In times of crisis, it’s not unusual to see an overabundance of wild rumors and speculation.
We saw plenty of that last week in one of the wildest times of crisis ever experienced by Las Vegas and the world with coverage of the coronavirus outbreak.
One of the worst examples of social media run amok Friday was Las Vegas Locally’s irresponsible tweet that The Mirage was closing and that its guests were being relocated.
That was false.
Even with all the unprecedented events happening as a result of the outbreak — the suspension of the NBA and NHL seasons, the cancellation of the NCAA’s March Madness tournaments and all collegiate spring sports and the closure of many of the city’s dayclubs, nightclubs and buffets — the closure of a Strip resort so soon would be a stretch.
Southern Nevada is going to take a huge economic hit as a result of the coronavirus, and disseminating false information to an audience that includes potential visitors is only going to make that worse.
For the most part, the local resort community and trade show organizers have been forthright about closures and cancellations. My Review-Journal colleagues have been working tirelessly to provide accurate information as it happens. While most of the news isn’t pretty, it’s true.
We’ve noted the wave of trade show cancellations and postponements, including the massive National Association of Broadcasters show and the important RECon event moving off the convention calendar. We’ve chronicled how colleges and public schools are responding to the outbreak. And we’ve reported that some events are waiting to make a decision, like next month’s 2020 NFL draft and May’s Electric Daisy Carnival, two massive events that would further damage the city economically if they were to go away. (Neither event had canceled at the time this column was printed).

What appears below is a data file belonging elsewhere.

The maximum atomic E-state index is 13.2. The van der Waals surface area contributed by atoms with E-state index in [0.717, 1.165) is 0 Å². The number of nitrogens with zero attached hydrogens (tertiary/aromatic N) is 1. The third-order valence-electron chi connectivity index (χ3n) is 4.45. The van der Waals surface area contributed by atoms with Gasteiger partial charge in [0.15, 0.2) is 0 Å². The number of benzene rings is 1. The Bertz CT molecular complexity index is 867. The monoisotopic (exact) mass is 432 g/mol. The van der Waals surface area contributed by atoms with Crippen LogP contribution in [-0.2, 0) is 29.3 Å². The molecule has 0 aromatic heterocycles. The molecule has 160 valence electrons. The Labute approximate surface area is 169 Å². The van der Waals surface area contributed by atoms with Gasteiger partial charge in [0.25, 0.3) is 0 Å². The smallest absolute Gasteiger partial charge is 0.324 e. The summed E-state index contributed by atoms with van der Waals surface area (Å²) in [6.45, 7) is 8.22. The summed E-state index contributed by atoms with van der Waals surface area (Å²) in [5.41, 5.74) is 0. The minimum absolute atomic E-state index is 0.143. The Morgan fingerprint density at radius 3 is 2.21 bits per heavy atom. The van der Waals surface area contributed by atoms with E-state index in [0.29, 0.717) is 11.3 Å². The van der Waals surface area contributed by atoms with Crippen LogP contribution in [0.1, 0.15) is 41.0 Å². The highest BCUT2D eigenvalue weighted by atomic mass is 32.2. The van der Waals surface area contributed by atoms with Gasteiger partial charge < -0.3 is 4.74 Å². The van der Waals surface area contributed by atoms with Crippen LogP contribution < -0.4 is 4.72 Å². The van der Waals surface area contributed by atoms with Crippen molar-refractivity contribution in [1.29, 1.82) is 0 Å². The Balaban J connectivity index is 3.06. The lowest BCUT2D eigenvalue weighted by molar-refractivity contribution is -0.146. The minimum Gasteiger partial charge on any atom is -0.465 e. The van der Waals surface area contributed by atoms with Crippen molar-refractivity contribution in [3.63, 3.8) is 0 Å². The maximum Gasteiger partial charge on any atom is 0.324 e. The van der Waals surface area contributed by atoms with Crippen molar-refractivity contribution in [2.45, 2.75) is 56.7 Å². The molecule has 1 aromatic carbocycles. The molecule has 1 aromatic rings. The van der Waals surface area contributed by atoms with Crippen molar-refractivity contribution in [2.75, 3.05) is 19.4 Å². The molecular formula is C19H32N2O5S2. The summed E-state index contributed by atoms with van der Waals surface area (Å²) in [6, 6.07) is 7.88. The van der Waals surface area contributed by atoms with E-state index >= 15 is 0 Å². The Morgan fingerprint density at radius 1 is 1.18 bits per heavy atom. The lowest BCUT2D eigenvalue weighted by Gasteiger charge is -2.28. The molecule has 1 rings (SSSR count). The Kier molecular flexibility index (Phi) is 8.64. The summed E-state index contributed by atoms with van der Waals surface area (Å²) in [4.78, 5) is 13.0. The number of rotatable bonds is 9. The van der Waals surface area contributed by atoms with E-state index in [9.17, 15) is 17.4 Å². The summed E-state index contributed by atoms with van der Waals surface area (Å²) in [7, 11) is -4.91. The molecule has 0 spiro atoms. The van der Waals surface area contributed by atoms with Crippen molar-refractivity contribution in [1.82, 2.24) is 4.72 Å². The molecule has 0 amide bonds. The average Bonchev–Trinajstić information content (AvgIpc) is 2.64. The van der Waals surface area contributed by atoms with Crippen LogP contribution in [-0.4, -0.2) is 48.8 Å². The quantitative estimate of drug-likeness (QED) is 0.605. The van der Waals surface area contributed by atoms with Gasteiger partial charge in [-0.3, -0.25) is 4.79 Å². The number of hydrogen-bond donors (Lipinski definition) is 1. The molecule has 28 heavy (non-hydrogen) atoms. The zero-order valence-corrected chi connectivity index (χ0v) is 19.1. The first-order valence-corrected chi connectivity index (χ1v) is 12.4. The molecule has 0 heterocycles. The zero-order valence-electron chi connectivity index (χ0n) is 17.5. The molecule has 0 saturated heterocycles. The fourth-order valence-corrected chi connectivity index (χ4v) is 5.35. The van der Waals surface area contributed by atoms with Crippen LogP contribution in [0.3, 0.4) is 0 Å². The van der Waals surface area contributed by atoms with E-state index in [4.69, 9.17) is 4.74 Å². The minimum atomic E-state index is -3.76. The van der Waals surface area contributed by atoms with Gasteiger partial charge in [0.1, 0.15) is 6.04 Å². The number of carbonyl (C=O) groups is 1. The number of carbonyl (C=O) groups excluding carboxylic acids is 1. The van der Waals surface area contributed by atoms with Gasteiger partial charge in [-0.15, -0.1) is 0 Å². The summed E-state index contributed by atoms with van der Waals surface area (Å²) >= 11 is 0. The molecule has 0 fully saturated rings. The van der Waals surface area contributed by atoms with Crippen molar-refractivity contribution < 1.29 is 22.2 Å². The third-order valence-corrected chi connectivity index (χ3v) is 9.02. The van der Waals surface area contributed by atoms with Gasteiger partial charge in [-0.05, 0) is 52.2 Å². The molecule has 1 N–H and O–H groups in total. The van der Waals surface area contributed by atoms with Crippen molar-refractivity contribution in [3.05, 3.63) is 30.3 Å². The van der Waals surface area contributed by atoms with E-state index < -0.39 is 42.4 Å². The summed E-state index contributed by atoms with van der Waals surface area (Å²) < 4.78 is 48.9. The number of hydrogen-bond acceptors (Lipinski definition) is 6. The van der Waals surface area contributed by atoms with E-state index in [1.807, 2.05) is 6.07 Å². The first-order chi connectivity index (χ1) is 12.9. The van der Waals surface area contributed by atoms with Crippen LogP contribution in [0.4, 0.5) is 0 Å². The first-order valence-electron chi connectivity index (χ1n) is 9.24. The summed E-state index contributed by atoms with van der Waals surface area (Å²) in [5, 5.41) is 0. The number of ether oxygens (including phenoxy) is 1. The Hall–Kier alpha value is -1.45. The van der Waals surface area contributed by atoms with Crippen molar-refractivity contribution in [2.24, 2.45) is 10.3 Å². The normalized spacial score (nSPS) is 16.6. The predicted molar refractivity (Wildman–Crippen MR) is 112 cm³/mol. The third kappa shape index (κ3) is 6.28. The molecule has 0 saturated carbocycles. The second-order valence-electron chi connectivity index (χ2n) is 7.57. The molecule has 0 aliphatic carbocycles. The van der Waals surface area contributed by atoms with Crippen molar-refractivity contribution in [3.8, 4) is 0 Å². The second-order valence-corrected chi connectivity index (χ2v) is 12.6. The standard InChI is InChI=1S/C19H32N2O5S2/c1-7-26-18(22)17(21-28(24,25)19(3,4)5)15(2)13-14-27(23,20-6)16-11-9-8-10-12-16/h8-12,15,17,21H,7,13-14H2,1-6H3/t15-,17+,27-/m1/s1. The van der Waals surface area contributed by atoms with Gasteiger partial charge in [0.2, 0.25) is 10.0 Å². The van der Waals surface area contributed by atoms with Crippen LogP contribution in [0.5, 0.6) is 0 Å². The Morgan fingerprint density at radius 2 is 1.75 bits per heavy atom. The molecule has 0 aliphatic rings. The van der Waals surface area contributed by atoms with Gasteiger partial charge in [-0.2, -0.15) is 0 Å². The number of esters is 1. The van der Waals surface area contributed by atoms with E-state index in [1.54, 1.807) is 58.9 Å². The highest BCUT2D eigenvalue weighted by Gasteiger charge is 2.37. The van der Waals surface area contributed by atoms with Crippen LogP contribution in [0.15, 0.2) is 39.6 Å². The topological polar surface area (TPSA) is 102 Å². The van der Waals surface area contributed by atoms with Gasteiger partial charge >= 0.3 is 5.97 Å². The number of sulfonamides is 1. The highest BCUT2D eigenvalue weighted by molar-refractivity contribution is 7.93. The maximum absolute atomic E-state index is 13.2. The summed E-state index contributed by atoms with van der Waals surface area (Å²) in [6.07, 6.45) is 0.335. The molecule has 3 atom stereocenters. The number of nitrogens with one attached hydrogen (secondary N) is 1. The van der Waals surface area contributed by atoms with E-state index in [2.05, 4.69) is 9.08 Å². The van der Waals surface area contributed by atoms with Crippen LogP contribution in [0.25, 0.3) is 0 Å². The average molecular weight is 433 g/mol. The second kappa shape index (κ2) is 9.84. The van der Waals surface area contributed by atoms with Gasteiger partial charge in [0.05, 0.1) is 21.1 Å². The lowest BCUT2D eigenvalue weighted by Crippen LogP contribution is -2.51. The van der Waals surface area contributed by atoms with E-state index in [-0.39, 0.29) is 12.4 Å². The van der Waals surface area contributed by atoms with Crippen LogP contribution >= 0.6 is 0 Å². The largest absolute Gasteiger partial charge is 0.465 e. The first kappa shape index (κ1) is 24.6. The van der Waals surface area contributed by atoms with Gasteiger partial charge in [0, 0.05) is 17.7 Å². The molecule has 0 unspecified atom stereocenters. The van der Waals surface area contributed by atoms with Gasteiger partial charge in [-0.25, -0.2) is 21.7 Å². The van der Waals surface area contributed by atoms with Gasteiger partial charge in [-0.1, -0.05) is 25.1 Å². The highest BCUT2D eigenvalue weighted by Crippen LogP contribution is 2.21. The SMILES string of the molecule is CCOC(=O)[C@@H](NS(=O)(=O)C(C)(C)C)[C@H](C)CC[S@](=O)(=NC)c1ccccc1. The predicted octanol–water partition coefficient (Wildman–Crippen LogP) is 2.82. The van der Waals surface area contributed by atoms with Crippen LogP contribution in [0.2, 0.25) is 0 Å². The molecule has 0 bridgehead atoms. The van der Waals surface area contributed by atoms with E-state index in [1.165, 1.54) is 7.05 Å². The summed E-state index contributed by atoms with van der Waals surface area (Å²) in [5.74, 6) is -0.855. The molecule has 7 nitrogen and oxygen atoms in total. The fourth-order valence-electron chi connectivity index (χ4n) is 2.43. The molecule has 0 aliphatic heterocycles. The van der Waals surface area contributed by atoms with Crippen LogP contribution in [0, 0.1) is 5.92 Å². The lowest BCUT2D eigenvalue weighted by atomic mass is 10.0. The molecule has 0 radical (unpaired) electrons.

What’s hard to reconcile is that everyday working men and women get hurt the most by false reports, because they’re going to lose tip money from our visitors.
It’s also important to note that some of the bloggers and social media amateurs are the same people who complain bitterly that the professional media don’t acknowledge them when they report a “scoop.”
Sadly, they’re often as wrong as they are right, which is one of the reasons we call and verify information before posting it online and do not rely on random posts and unnamed sources.
As for the rumor about The Mirage closing its doors, I emailed the state Gaming Control Board with an inquiry, since there’s a gaming regulation that addresses closures by licensed operators.
Under Regulation 9, a licensee ceasing operations because of natural disaster is required to notify the Control Board of the circumstance, the anticipated duration of the closure and whether the licensee plans to continue operations once the problem is over.
Licensees are within their rights to close portions of a hotel or casino without a notification.
There also are protocols and procedures outlined in regulations for the planned closure of a casino property that involve the surrender of a gaming license.
Clearly, The Mirage has no intention of abandoning its license. It has no plans to close as a result of what could become an economic disaster. Heck, even a phone call or an email to MGM Resorts International inquiring about a pending closure could have done the trick.
Instead, the posting of a false rumor ratcheted up the anxiety in a community already nervous and on edge.
That’s what gives social media a bad name.